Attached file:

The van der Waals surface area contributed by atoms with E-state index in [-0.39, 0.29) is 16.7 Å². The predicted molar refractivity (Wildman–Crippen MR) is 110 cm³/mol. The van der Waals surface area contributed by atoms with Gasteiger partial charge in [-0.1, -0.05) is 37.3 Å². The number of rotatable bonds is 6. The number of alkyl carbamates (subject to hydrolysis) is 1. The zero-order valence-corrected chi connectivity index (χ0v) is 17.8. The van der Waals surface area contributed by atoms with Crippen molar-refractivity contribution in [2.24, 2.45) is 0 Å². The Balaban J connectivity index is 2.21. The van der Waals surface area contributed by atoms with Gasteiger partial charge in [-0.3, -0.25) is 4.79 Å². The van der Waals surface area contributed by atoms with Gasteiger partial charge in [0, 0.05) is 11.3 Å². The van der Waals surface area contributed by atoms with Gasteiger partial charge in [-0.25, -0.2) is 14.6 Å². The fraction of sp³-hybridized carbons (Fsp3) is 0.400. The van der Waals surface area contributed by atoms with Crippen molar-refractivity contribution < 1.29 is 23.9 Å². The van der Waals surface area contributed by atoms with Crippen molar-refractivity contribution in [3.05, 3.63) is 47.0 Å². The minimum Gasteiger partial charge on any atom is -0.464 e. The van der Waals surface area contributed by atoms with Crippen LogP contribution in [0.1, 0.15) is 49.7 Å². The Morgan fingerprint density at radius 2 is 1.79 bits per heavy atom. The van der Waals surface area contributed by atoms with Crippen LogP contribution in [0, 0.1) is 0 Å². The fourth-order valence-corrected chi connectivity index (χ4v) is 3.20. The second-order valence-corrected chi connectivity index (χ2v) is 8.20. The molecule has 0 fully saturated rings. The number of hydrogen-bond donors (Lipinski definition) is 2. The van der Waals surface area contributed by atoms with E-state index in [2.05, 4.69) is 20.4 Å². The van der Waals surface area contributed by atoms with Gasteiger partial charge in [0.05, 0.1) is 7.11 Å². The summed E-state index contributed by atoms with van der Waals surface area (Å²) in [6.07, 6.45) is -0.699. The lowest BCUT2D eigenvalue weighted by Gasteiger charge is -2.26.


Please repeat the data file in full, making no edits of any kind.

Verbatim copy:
The van der Waals surface area contributed by atoms with E-state index in [-0.39, 0.29) is 16.7 Å². The predicted molar refractivity (Wildman–Crippen MR) is 110 cm³/mol. The van der Waals surface area contributed by atoms with Gasteiger partial charge in [-0.1, -0.05) is 37.3 Å². The number of rotatable bonds is 6. The number of alkyl carbamates (subject to hydrolysis) is 1. The zero-order valence-corrected chi connectivity index (χ0v) is 17.8. The van der Waals surface area contributed by atoms with Crippen molar-refractivity contribution in [2.24, 2.45) is 0 Å². The Balaban J connectivity index is 2.21. The van der Waals surface area contributed by atoms with Gasteiger partial charge in [-0.3, -0.25) is 4.79 Å². The van der Waals surface area contributed by atoms with Gasteiger partial charge in [0, 0.05) is 11.3 Å². The van der Waals surface area contributed by atoms with Gasteiger partial charge in [-0.25, -0.2) is 14.6 Å². The fraction of sp³-hybridized carbons (Fsp3) is 0.400. The van der Waals surface area contributed by atoms with Crippen molar-refractivity contribution < 1.29 is 23.9 Å². The van der Waals surface area contributed by atoms with Crippen molar-refractivity contribution in [3.05, 3.63) is 47.0 Å². The minimum Gasteiger partial charge on any atom is -0.464 e. The van der Waals surface area contributed by atoms with Crippen LogP contribution in [0.1, 0.15) is 49.7 Å². The Morgan fingerprint density at radius 2 is 1.79 bits per heavy atom. The van der Waals surface area contributed by atoms with Crippen LogP contribution in [0, 0.1) is 0 Å². The fourth-order valence-corrected chi connectivity index (χ4v) is 3.20. The second-order valence-corrected chi connectivity index (χ2v) is 8.20. The molecule has 0 fully saturated rings. The number of hydrogen-bond donors (Lipinski definition) is 2. The van der Waals surface area contributed by atoms with E-state index in [2.05, 4.69) is 20.4 Å². The van der Waals surface area contributed by atoms with Gasteiger partial charge in [0.05, 0.1) is 7.11 Å². The summed E-state index contributed by atoms with van der Waals surface area (Å²) in [6.07, 6.45) is -0.699. The lowest BCUT2D eigenvalue weighted by Gasteiger charge is -2.26.